Originally published in 1962, Henri’s Walk To Paris has been re-released in a new hardcover addition, bringing back a story that has been remembered for half a century. With stark illustrations that are different from any you may have seen before and interesting text, Henri’s Walk To Paris will intrigue all who read it.
What Is ‘Henri’s Walk to Paris’ About?
Henri is a little boy who lives in a small town in France. What he wants more than anything is to visit Paris, a city bustling with life, a place that he thinks adventures lie around every corner- very much unlike his own plain hometown. One day, Henri decides that he will go to Paris. So he packs up a lunch and heads out towards what he imagines to be the most fantastic place in the whole world. But nobody can walk forever, and eventually Henri needs to take a break, whereupon a bizarre twist of fate alters the outcome of his journey in a way he never imagined.
What Are The Illustrations Like?
The illustrator of this lovely book is none other than Saul Bass (1920-1962) a widely celebrated American graphic designer and filmmaker. He’s designed famous logos such as AT&T and Quaker Oats, to name just a couple, and has worked with some of Hollywood’s greatest film makers of all time including Alfred Hitchcock and Martin Scorsese. Henri’s Walk to Paris is his only children’s book, but he has done just this one brilliantly.
That is, of course, a matter of opinion. It took me awhile to get used to the pictures, but slowly they grew on me on and I really began to appreciate them. It is entirely possible that there are those out there who will not enjoy them. Children, I think, will go one of two ways. Either they will dislike them, or they will be fascinated. Chances are, if they dislike them, by the end of the story they will have changed their minds. Saul Bass does not draw characters in the book; rather he chooses to depict them with words and very minimal illustration. For example, the baker consists of a bakers hat, shoes, and words that introduce him as “Monsieur Manager the Baker” sandwiched in between. It is as though Bass is making a statement, letting us know that we know what these people look like, even if they aren’t set right before our eyes. Again, I wasn’t sure how I felt about this, but eventually it came to captivate me.
Then there is the matter of ‘multiples.’ When Henri talks about how there is only one bus in his little town of Reboul, Bass shows only one lonely little bus against a backdrop of solid bold color. When Henri talks about how there are many buses in Paris, there is a page literally filled with buses. This goes for churches, cars, and even animals.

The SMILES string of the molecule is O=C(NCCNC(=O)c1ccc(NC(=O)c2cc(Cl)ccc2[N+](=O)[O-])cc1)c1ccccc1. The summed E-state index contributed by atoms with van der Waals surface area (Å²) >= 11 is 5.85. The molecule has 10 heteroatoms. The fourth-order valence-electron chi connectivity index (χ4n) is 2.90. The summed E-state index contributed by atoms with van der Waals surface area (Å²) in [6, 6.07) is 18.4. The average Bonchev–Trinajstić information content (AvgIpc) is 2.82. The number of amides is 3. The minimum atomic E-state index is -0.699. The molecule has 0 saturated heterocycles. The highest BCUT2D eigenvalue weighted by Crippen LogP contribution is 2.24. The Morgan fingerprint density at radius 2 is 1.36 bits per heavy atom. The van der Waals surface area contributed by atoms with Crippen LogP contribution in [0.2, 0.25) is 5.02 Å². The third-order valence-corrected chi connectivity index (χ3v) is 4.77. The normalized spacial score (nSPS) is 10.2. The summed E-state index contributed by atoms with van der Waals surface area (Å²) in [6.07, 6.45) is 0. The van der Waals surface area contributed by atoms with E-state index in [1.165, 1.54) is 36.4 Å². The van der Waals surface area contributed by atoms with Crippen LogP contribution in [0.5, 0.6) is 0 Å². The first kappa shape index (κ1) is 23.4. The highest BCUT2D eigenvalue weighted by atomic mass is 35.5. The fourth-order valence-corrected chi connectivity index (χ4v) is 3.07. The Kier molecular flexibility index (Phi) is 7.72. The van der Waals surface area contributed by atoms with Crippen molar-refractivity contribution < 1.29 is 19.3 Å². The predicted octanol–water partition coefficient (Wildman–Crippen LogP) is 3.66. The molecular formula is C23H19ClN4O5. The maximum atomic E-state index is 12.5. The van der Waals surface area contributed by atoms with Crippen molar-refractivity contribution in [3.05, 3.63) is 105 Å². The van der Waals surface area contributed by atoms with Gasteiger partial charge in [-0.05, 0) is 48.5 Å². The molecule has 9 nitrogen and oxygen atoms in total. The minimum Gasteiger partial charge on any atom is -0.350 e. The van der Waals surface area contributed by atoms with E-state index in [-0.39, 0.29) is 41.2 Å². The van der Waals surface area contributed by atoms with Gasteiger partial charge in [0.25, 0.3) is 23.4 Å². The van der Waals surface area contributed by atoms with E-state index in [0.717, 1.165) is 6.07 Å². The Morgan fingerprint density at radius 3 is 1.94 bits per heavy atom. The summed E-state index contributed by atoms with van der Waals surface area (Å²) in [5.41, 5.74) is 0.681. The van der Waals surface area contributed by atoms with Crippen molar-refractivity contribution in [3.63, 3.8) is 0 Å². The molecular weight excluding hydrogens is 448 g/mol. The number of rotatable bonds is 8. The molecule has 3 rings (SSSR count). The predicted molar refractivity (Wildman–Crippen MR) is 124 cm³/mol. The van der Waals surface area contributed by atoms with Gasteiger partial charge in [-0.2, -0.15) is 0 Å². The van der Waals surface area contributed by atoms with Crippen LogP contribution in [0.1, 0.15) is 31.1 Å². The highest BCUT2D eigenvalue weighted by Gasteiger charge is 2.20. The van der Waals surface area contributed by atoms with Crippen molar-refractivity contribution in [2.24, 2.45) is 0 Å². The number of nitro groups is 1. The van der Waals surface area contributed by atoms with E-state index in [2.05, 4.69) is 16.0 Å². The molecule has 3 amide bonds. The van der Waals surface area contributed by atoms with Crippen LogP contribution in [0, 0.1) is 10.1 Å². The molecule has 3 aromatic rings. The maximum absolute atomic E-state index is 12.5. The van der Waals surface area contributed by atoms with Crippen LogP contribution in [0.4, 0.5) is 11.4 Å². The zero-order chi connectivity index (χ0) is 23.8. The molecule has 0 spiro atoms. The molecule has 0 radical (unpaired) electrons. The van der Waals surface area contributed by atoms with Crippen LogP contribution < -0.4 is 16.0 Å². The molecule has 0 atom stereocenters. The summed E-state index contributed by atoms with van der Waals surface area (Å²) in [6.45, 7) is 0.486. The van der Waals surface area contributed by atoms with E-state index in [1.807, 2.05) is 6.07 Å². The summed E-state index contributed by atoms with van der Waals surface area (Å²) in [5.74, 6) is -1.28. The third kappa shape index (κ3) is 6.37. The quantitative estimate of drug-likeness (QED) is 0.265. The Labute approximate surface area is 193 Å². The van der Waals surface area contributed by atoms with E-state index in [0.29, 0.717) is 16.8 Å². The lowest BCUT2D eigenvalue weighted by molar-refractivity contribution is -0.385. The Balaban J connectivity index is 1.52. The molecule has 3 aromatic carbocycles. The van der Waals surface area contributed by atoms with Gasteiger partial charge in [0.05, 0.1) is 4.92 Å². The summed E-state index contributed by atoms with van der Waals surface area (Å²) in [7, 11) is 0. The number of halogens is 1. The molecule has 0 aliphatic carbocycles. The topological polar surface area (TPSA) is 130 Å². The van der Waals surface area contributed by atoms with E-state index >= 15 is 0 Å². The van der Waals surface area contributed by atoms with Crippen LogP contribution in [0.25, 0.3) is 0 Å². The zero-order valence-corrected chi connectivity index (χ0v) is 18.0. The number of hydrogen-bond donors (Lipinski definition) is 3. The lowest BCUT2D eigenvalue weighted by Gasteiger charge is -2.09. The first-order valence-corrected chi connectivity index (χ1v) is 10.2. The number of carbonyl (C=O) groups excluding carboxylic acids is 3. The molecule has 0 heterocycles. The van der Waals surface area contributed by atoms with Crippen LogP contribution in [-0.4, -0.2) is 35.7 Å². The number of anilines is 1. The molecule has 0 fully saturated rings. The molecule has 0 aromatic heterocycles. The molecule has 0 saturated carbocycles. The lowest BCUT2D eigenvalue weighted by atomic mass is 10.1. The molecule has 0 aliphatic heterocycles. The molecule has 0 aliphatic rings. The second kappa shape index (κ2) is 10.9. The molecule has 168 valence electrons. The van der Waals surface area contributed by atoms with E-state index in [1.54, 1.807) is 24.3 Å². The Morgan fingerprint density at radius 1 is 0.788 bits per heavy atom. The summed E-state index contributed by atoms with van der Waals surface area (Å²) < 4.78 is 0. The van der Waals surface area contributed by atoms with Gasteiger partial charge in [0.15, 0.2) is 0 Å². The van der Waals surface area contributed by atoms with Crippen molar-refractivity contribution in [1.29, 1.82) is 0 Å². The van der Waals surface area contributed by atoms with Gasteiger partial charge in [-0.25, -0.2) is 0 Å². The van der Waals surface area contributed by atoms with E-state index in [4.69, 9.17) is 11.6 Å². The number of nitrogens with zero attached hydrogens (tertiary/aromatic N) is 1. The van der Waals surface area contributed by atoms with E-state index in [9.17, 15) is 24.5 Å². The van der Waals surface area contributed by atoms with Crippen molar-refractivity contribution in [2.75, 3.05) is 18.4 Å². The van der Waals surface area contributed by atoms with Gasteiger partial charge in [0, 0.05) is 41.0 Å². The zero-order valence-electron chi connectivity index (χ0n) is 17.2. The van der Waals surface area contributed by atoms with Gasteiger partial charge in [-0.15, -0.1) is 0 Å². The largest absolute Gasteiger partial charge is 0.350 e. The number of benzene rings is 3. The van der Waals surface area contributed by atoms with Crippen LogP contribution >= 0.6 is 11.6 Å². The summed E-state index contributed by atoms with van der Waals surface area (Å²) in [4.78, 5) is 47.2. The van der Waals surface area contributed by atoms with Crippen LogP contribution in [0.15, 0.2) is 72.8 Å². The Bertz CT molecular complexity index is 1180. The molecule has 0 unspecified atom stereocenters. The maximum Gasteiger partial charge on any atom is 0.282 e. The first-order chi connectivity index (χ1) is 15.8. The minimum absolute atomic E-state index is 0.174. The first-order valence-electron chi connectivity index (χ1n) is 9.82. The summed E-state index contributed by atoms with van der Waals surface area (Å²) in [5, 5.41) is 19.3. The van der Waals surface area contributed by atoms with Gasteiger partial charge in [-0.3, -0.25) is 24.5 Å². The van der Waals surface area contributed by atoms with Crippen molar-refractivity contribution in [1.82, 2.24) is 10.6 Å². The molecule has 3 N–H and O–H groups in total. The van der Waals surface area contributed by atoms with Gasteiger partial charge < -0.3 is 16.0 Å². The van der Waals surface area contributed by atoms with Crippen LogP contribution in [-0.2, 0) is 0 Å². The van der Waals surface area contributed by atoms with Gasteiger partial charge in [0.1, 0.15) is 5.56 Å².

The text itself is arranged in a whimsical way, the words tilting this way or that to enhance each scene. The color scheme throughout the book is stark, but enchanting. The colors are bold, the lines are clean, and everything is of a sort of matte finish. The pictures are truly wonderful. Hard to describe, but in this case, that is a very good thing.
What About The Author?
Leonore Klein was a former librarian who wrote several children’s books in the ‘60s and ‘70s. At first, his writing had me taken aback. It was…different. But, much like the illustrations, it grew on me. It all fell into place for the story, for the pictures, for the entire book, his writing really worked. There’s something about it that gives you a very distinctive feeling of the characters existence, something in the words and their pattern and rhythm that really bring Henri and his little town to life. It’s like reading the story of a real place with real people, only in a slightly more abstract reality.
What Can Children Take Away From It?
The lesson in the end of the book is an important one. Often times, we don’t appreciate the things that are right in front of us. We miss out on enjoying parts of our lives because we’re too busy wishing we were somewhere else, even when where we are is perfectly wonderful. Henri’s journey shows us that absence can bring to light what we didn’t see before, that where you are can be just as good as where you want to be. It is the equation to living a contented life. Children these days want so much, it is important for them to appreciate what they have, and in a very subtle way, Henri’s Walk To Paris teaches them just that.
Overall Feeling of ‘Henri’s Walk to Paris’?
It was certainly an interesting tale, and one that I would certainly recommend if you approach it with an open mind. It can stir up the imagination, hold your attention in way that is unlike any other children’s book I have read so far, and most importantly, we can learn a great lesson-without having to try and walk to Paris.